Street Food Australia launches in Brisbane

Brisbane's CBD streets will soon be home to a new type of takeaway - street food just like you'll find on city street corners around the world.

Thanks to locals Helen Bird and Billerwell Daye, Street Food Australia will hit Brisbane's streets with it's  $25,000 modified Sorte Jernhest cargo-bike in what they believe to be an Australian first.

Street Food Australia is a start-up social enterprise dedicated to helping disadvantaged migrants start their own business in the food industry. The idea is to assist disadvantaged migrants start their own businesses within the food industry by helping them to set up a street food bicycle-driven cart, serving food from their native culture.

This stepping-stone micro-industry will allow participants to test their food ideas, capture a following, earn an income, stash the profits and learn all the business basics for graduating into a bigger operation such as a café/restaurant.

The Sorte Jernhest cargo-bikes have the greatest capacity (in weight), the tightest turning circle and are road tested in the food service industry in Europe.

Street Food Australia's bicycle-powered cart was designed and manufactured in Brisbane by a new design firm Pearler.

The fitted bike is a self-sufficient example of sustainability in motion, using solar, 12V & LPG as the only fuels, no mains water, no generators and no power leads required. The food inputs are all sourced from local organic farms (where possible) and the packaging is the best biodegradable examples on the market.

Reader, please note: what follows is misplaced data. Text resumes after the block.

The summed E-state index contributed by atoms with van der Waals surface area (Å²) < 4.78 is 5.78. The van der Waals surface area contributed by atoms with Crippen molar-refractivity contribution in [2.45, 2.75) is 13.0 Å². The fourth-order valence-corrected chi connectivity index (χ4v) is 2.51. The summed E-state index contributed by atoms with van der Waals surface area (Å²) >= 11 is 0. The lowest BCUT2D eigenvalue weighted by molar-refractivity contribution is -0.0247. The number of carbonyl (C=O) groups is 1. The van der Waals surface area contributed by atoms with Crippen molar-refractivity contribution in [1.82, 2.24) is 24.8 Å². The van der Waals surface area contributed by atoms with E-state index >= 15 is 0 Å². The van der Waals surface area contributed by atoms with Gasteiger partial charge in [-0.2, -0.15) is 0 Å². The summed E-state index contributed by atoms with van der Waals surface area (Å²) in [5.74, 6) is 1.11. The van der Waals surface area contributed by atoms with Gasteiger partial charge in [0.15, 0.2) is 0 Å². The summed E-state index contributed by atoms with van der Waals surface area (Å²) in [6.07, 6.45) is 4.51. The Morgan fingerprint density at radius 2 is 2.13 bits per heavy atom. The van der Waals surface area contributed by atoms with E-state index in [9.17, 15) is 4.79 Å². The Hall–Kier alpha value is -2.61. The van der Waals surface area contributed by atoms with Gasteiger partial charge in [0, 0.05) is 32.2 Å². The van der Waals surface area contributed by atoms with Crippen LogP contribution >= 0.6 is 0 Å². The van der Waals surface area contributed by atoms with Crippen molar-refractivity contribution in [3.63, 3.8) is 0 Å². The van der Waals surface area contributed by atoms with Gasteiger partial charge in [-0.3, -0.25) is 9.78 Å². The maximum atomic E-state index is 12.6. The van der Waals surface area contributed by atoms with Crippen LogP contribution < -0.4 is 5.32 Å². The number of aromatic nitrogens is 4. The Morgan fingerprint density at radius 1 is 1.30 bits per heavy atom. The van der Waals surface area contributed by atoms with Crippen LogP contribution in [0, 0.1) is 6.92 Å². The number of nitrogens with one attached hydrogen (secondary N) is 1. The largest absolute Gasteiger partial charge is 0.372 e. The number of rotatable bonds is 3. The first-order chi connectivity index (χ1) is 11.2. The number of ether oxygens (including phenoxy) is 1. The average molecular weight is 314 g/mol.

Street Food Australia is  working with a quadruple bottom line which targets economic, social, ecological and cultural sustainability. The plan is to expand the number of bikes over the next few years.

The launch was held in the courtyard, foyer and screening room courtesy of the Institute of Modern Art (IMA) at the Judith Wright Centre, Cnr Berwick & Brunswick Sts, Fortitude Valley

There was also built a pop-up street food cookbook bookstore (on a bike) to inspire diners to cook street food recipes at home - kindly sponsored by Scrumptious Reads bookstore.

The crowd lining up for steaming dumplings, 'mini-banh mi', elote (mexican corn), tequila ribs, and more was thick but comforted by the amazing smell of the food cooking.

I tried the $5 ribs and corn combo which tasted amazing. 

Check the Street Food Australia website for more information on where the bikes will be positioned.

Disclaimer: Ed+bK paid for this meal